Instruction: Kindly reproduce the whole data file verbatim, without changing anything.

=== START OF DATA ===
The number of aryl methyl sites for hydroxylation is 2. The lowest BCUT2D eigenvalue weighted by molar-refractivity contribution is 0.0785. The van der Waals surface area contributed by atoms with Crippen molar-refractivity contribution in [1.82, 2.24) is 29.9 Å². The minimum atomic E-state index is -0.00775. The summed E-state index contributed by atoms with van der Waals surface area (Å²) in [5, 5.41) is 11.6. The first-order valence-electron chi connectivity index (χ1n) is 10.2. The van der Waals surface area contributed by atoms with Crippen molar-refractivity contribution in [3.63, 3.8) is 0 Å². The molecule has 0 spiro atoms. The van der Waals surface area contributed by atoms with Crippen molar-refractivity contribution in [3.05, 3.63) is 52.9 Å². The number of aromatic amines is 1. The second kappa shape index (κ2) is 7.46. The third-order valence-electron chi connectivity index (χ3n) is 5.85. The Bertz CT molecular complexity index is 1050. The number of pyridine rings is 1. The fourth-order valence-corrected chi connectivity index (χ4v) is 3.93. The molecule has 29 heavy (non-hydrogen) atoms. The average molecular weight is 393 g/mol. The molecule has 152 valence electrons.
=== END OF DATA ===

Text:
The number of aryl methyl sites for hydroxylation is 2. The lowest BCUT2D eigenvalue weighted by molar-refractivity contribution is 0.0785. The van der Waals surface area contributed by atoms with Crippen molar-refractivity contribution in [1.82, 2.24) is 29.9 Å². The minimum atomic E-state index is -0.00775. The summed E-state index contributed by atoms with van der Waals surface area (Å²) in [5, 5.41) is 11.6. The first-order valence-electron chi connectivity index (χ1n) is 10.2. The van der Waals surface area contributed by atoms with Crippen molar-refractivity contribution in [3.63, 3.8) is 0 Å². The molecule has 0 spiro atoms. The van der Waals surface area contributed by atoms with Crippen molar-refractivity contribution in [3.05, 3.63) is 52.9 Å². The number of aromatic amines is 1. The second kappa shape index (κ2) is 7.46. The third-order valence-electron chi connectivity index (χ3n) is 5.85. The Bertz CT molecular complexity index is 1050. The number of pyridine rings is 1. The fourth-order valence-corrected chi connectivity index (χ4v) is 3.93. The molecule has 29 heavy (non-hydrogen) atoms. The average molecular weight is 393 g/mol. The molecule has 152 valence electrons.